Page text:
13 min read

Bad Caps, Weak Trades

The rollout in Sakhalin augurs a regional approach with a lot of pitfalls
Bad Caps, Weak Trades

Top of the Pops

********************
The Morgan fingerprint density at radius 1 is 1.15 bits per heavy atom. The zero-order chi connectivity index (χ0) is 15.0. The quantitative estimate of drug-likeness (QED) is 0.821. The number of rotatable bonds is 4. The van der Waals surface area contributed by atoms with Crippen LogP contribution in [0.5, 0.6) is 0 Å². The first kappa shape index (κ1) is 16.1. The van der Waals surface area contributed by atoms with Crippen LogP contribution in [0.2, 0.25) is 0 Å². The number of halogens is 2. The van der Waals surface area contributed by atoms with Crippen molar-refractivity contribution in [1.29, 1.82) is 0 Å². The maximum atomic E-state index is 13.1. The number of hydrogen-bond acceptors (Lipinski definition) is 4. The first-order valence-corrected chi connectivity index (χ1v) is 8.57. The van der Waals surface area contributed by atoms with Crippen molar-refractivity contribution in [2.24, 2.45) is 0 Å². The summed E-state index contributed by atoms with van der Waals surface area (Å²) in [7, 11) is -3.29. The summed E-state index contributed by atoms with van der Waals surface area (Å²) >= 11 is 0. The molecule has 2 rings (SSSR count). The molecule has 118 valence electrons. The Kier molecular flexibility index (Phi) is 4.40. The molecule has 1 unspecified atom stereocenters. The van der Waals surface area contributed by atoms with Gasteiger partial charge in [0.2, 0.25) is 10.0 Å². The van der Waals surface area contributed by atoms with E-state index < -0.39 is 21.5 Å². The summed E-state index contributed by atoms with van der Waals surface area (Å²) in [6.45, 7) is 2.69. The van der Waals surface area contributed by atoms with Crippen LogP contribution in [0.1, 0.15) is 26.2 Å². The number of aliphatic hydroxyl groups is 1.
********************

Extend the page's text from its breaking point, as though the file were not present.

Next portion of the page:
First up, the OPEC+ JMMC has recommended that cuts to balance out overproduction be held in place until September. It’s a tacit admission that demand is not recovering as strongly as was suggested by market bulls, and also a lingering risk for economies like Russia since output restraint suppresses aggregate domestic demand and higher prices tend to nudge inflationary pressures upwards. But the bigger inflation story today comes from looming sugar shortages as producers suspended production at fixed prices at the end of March waiting for state subsidies of 5 rubles per kilogram to get producers to sell at a fixed price of 36 rubles. On March 22, the government promised to provide subsidies to maintain the price. The “solution” created an economic incentive for producers to cut production until, and now producers are set to quote wholesalers and retailers the market rate or else simply not produce until payment materializes. The standoff also highlights the problem of physical size in the Russian economy — production is fairly concentrated in the center of Russia, which means that any interruptions due to contract or pricing disputes or else increases in price filter into the regions differentially. What’s worse, while producers may assure the state that retailers have several weeks stockpiled in warehouses, retailers have to know what producers intend to do in order to plan their own distribution and supply management approaches. The situation’s “always critical” for that reason, making even minimal disruptions significant for local prices. MinPromTorg is standing its ground saying that the December agreement is prolonged as of April 1 unless the parties announce they’re leaving it. I doubt any producer wants to incur the wrath of Moscow at the moment, but they have to run a profit to maintain production levels. For some reference, I pulled NY sugar futures (I wanted to line up against London, but the data was messy and didn’t add much):